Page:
Comptroller General Decision B-155039, 44 Comp. Gen. 180 (1964), A.R. at 31.

 In a 1966 memorandum from the General Counsel of MarAd, MarAd described the Comptroller General's decision as ruling

 

that a vessel built with construction-differential subsidy could be freed from the restrictive provisions of Section 506 of the Merchant Marine Act, 1936, as amended, if the vessel was operated in the foreign trade and in full compliance with other CDS contract provisions for its statutory life period. . . . The Comptroller General also said that "it appears clear that the requirement for repayment of construction-differential subsidy for domestic operation would cease when a vessel reaches the end of its statutory life period."

 Memorandum from the General Counsel, MarAd, to Chief, Office of Ship Operations, MarAd (Jan. 17, 1966), A.R. at 45-46. MarAd has consistently reaffirmed the Comptroller General's decision in numerous other memoranda. See A.R. at 459, 462, 465-67, 474.

 In 1983 and 1985, MarAd published Notices of Proposed and Final Rulemaking implementing 46 C.F.R. Part 276, which set forth MarAd's policy for considering requests for repayment of CDS. In the background section to the proposed and final rule, MarAd reiterated its interpretation of Section 506 that "domestic trading restrictions for each CDS-built vessels [sic] lapse at the end of the vessel's statutory life." 50 Fed. Reg. 19170, 19170 (May 7, 1985), A.R. at 248. See 48 Fed. Reg. 4408, 4408 (Jan. 31, 1983), A.R. at 142. The regulation was subsequently vacated by the Court of Appeals because the Secretary had failed to provide an adequate statement of basis and purpose. Independent United States Tanker Owners Comm. v. Dole, 258 U.S. App. D.C. 6, 809 F.2d 847, 854 (D.C. Cir.), cert. denied, 484 U.S. 819, 98 L. Ed. 2d 39, 108 S. Ct. 76 (1987).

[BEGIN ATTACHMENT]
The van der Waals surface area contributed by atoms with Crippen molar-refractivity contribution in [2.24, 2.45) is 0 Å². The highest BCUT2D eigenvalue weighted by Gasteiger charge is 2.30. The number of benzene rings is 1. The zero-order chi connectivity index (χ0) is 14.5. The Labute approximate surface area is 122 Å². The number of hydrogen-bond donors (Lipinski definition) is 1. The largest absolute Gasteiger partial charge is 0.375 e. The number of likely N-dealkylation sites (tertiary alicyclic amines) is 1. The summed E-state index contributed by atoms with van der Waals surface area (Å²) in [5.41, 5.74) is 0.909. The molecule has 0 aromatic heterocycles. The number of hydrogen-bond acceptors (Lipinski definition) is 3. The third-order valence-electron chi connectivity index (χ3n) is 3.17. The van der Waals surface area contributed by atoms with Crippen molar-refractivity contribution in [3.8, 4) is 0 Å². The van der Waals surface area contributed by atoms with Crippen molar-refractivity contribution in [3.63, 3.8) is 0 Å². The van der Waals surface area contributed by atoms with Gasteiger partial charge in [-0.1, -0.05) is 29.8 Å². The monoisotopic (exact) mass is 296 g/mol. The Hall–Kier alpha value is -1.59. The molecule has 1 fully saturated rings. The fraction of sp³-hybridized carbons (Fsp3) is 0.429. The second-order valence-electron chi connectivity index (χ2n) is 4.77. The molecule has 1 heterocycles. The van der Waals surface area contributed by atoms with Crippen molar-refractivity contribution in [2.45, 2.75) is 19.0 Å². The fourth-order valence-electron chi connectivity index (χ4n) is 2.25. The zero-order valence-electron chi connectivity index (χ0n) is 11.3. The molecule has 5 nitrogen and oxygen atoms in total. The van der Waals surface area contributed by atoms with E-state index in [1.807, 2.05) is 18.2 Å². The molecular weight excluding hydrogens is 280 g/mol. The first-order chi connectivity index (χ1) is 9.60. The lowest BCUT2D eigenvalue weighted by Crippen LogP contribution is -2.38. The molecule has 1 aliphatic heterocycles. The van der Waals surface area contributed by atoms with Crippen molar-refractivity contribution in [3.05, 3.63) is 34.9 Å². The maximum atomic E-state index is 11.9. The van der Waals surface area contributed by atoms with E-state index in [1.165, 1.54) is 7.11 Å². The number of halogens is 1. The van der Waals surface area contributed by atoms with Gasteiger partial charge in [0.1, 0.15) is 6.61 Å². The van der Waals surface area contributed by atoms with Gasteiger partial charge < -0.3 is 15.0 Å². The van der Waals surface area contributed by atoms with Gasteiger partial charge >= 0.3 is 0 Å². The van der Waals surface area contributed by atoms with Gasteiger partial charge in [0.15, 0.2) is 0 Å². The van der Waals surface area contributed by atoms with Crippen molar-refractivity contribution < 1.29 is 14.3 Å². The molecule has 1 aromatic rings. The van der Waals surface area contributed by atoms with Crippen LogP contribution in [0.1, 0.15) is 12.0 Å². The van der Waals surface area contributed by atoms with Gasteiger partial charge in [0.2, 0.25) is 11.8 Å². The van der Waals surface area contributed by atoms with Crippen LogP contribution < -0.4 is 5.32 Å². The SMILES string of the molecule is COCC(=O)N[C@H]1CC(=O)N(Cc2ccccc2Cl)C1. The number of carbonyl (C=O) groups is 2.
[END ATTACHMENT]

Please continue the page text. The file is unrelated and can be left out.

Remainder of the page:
In 1987, MarAd published notices of proposed and final rulemaking to implement a rule that allowed four vessels that had repaid their CDS to operate in the domestic trade. Again, MarAd reiterated in the background description that "all domestic trading restrictions for each CDS-built vessel lapse at the end of the vessel's statutory life." 52 Fed. Reg. 12199, 12200 (Apr. 15, 1987), A.R. at 258; 52 Fed. Reg. 23522, 23522 (June 22, 1987), A.R. at 320. This rule was subsequently upheld. Independent United States Tanker Owners Comm. v. Skinner, 280 U.S. App. D.C. 148, 884 F.2d 587, 588 (D.C. Cir. 1989), cert. denied, 495 U.S. 904, 109 L. Ed. 2d 286, 110 S. Ct. 1922 (1990). *fn11"

  In letters dating from 1989 to 1992 to maritime industry members, MarAd reiterated its position that domestic trading restrictions expire at the end of 25 years from delivery of dry cargo ships and liners built with construction-differential subsidies and 20 years from delivery of CDS-built tankers. See A.R. at 338, 345, 347, 348, 349, 351, 354. On June 6, 1989, for example, MarAd issued a letter of advice to Matson Navigation Company, stating that "the domestic trading restrictions expire at the end of 25 years (20 years for a tanker) from the delivery of the vessel." A.R. at 338. On June 8, 1992, MarAd issued a letter of advice to Attransco, stating that MarAd's "position has been that domestic trading restrictions expire at the end of 20 years from delivery of the CDS-built tanker." A.R. at 347; see also Letter from MarAd to Keystone Shipping Co. (Oct. 20, 1992), A.R. at 348.